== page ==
Cary-Yale (Visconti di Modrone)

The “Visconti-Sforza” decks are a family of approximately 15 trionfi decks created in the 15th century, none of which retain a complete set of cards. They are believed to have been painted by Bonifacio Bembo or his family. Bembo was an Italian painter and mini­a­tur­ist of the early-Renaissance period. The cards’ symbolism reflect his interest in neoplatonism. The decks are particularly admired for their beauty and the incorporation of precious materials. The cards often depict members of the Sforza and Visconti families.

Fortitude The Empress The Emperor The World

The Visconti di Modrone deck, made in Milan, Italy, circa 1450, is possibly the oldest surviving example of such decks — some scholars argue that it is older than the Pierpont-Morgan Bergamo deck. It is also known as Cary-Yale (after the Cary Collection of Playing Cards donated by American collector Melbert B. Cary to the Yale University Library) and Filippo Maria Visconti Tarot (after the man who may have commissioned it). It is believed to have been produced to honor the tenth anniversary of the marriage of Filippo's daughter Bianca Maria Visconti to Francesco I Sforza, the fourth duke of Milan.

Maid of Cups Valet of Cups Lady of Swords
Knight of Coins Queen of Batons King of Swords

Uniquely among historical Western decks, it has six ranks of court cards. Besides the usual king, queen, knight and jack cards, there is a damsel (sometimes referred to as a “female page”) and a lady on horseback (sometimes referred to as a “female knight”). The gender balance and the horsewomen — features missing from the court cards of later standard decks — is well in keeping with the formidable character of Bianca Maria Visconti and of the Sforza family.

While still a young woman, Bianca Maria Visconti’s skills in state administration and diplomacy were widely chronicled. She was named regent of the Marche in 1442 when she was seventeen, the year after she married Francesco I Sforza, the fourth duke of Milan. Six years later, she won popular acclaim as “Warrior Woman” after she donned a suit of parade armor and hurried, along with some troops and the populace, to fight off a Venetian force attacking her dowry city of Cremona while Sforza was away. The battle lasted all day before Sforza returned to aid the beleagured city. Besides noteworthy military achievements, she was highly educated and in later years devoted herself to diplomacy, to restoration of ducal residences, and to public works including opening a large hospital as well as directly helping many poor women.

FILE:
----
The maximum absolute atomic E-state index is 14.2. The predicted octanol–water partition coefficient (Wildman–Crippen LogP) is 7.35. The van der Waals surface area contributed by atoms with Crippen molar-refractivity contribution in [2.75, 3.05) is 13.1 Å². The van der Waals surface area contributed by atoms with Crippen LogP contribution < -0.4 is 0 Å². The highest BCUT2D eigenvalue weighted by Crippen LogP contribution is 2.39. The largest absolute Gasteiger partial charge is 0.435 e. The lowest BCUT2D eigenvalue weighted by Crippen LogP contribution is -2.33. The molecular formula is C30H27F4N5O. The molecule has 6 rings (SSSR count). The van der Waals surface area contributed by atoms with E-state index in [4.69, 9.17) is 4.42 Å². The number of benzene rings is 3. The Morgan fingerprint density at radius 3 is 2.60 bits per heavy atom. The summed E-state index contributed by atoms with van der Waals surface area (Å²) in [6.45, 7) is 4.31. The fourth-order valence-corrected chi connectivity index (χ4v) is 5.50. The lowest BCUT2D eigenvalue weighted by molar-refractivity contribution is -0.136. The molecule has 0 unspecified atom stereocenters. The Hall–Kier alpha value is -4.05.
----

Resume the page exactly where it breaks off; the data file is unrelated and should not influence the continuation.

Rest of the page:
Also of note here are the Sforza tradition of humanist education for women and that the Sforzas, unlike most European nobility, promoted martial skills among their daughters. In a time when European women’s participation in the hunt itself, rather than mainly in the activities following the hunt, was only beginning to happen, Bianca Maria Visconti had grown up keen, like her father Filippo Maria Visconti, on horses and hunting — and Bianca's granddaughter, Caterina Sforza, learned with her brothers to use a sword, to ride horses and hunt. The Sforzas — whose adopted name means “force” — descended from a line of powerful military leaders, and they held that such skills fostered emotional self-mastery and courage in young children.

Besides the unusual court cards, another difference from standard decks is that the trump cards include three cards for the theological virtues (Faith, Hope and Charity) of Christian philosophy and theology; they appear only in this and Minchiate decks.

Faith Hope Charity

Some cards of this deck are lost to history, and the original number of cards in the deck is uncertain. The deck is in the keeping of the Beinecke Rare Book and Manuscript Library, Yale University.

For more information, see the following articles.

See also the Pierpont-Morgan Bergamo (Visconti-Sforza) deck.

Note: The Visconti-Sforza decks influenced the structure and interpretation of later decks, including occult tarot decks. Early Italian trionfi decks were, like other playing cards, intended for gaming. (Filippo Maria Visconti was reportedly interested in card playing since youth.) Like other playing cards, they might have been used for divination at times but their interpretation would likely have been different in significant respects from later tarot.

However, for those who wish to look up corresponding Waite-Smith style card meanings, this Web site places the cards representing the theological virtues — Faith, Hope, Charity — where other decks have the Pope, the Star and the Papess; this order is not authoritative and is probably not the original order (if there was one), but follows a suggested (but question-marked) comparison in a table on page 45 of The Encyclopedia of Tarot, Volume II by Stuart R. Kaplan.